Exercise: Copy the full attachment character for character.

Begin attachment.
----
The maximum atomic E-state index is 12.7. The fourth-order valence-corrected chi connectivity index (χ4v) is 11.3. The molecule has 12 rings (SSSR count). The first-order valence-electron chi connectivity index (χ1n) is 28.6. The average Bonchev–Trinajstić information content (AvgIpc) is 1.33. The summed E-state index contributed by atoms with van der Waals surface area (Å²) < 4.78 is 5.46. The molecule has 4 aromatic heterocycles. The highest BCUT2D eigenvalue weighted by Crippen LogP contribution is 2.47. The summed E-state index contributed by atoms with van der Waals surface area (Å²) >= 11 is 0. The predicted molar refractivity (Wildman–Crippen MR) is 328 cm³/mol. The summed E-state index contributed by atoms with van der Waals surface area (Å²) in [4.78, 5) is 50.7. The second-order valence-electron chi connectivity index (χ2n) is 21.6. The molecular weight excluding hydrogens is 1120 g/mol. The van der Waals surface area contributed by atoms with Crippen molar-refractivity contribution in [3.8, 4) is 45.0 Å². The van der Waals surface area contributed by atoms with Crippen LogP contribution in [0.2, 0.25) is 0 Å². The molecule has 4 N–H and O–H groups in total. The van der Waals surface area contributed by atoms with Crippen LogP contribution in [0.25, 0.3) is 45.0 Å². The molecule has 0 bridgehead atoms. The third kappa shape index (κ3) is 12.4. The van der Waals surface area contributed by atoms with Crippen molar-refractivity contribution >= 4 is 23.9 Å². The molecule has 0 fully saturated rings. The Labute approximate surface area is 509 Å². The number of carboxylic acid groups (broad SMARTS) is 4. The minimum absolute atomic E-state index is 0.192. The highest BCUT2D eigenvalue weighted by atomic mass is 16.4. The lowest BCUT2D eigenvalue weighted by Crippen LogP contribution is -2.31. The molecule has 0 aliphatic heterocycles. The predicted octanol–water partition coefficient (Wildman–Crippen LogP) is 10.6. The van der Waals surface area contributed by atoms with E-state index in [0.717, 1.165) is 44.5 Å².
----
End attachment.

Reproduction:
The maximum atomic E-state index is 12.7. The fourth-order valence-corrected chi connectivity index (χ4v) is 11.3. The molecule has 12 rings (SSSR count). The first-order valence-electron chi connectivity index (χ1n) is 28.6. The average Bonchev–Trinajstić information content (AvgIpc) is 1.33. The summed E-state index contributed by atoms with van der Waals surface area (Å²) < 4.78 is 5.46. The molecule has 4 aromatic heterocycles. The highest BCUT2D eigenvalue weighted by Crippen LogP contribution is 2.47. The summed E-state index contributed by atoms with van der Waals surface area (Å²) >= 11 is 0. The predicted molar refractivity (Wildman–Crippen MR) is 328 cm³/mol. The summed E-state index contributed by atoms with van der Waals surface area (Å²) in [4.78, 5) is 50.7. The second-order valence-electron chi connectivity index (χ2n) is 21.6. The molecular weight excluding hydrogens is 1120 g/mol. The van der Waals surface area contributed by atoms with Crippen molar-refractivity contribution in [3.8, 4) is 45.0 Å². The van der Waals surface area contributed by atoms with Crippen LogP contribution in [0.2, 0.25) is 0 Å². The molecule has 4 N–H and O–H groups in total. The van der Waals surface area contributed by atoms with Crippen LogP contribution in [0.25, 0.3) is 45.0 Å². The molecule has 0 bridgehead atoms. The third kappa shape index (κ3) is 12.4. The van der Waals surface area contributed by atoms with Crippen molar-refractivity contribution >= 4 is 23.9 Å². The molecule has 0 fully saturated rings. The Labute approximate surface area is 509 Å². The number of carboxylic acid groups (broad SMARTS) is 4. The minimum absolute atomic E-state index is 0.192. The highest BCUT2D eigenvalue weighted by atomic mass is 16.4. The lowest BCUT2D eigenvalue weighted by Crippen LogP contribution is -2.31. The molecule has 0 aliphatic heterocycles. The predicted octanol–water partition coefficient (Wildman–Crippen LogP) is 10.6. The van der Waals surface area contributed by atoms with E-state index in [0.717, 1.165) is 44.5 Å².